The term "suggestiveness" in relation to a definition of literature probably can be best paralleled by the phrase "open to interpretation."
In pulp fiction or genre fiction, there is very little left open to doubt - usually - and the text deals with plot and action centrally.
However, in "literature" we have many, many examples of texts which are rich in possible meanings and multiple interpretations regarding motivation, character and symbolism. The meaning of a text is suggested as opposed to being well-defined.
For instance, in The Stranger we are fully aware of what happens, but we don't necessarily know why it happens. The why is central to the text as we try to decipher Mersault's reason for committing murder. That why is elusive and the answer is only suggested in the text.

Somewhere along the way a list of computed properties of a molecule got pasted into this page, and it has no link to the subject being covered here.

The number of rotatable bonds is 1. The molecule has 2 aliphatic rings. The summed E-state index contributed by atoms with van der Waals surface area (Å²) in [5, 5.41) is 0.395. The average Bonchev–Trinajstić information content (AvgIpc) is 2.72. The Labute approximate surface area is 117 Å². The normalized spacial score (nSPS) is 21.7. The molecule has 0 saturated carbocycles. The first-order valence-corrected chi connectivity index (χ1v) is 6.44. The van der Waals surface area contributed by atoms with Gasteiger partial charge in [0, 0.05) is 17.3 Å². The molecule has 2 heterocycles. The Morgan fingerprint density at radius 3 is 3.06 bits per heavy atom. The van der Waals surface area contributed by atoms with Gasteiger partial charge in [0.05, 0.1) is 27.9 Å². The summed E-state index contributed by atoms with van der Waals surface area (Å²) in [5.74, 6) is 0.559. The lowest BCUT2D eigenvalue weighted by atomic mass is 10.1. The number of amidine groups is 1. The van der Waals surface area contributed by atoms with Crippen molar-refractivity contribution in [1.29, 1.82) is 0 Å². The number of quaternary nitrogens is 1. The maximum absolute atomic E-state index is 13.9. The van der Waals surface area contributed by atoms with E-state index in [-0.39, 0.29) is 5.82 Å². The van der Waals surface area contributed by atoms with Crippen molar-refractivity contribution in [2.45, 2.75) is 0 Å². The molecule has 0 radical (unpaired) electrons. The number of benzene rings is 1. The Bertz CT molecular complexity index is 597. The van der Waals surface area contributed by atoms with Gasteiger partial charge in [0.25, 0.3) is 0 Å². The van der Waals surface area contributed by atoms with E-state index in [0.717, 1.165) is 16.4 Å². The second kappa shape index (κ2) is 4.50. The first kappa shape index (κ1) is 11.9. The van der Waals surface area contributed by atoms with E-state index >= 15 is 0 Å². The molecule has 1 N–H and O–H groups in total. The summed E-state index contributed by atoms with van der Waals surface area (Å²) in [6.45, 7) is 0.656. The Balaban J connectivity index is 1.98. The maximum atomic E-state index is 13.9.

It is this element of interpretability that can lead to great discussions.
I think that "suggestiveness" in literature is important based upon the fact that the writer is not outright telling a reader how to react or feel. Instead, if a text is suggestive, the text will provide the reader with something to consider (and perhaps lead to a new or more refined way of thinking). If a text is blatant, a reader could be put off and not gain the knowledge or understand the point the author is trying to make.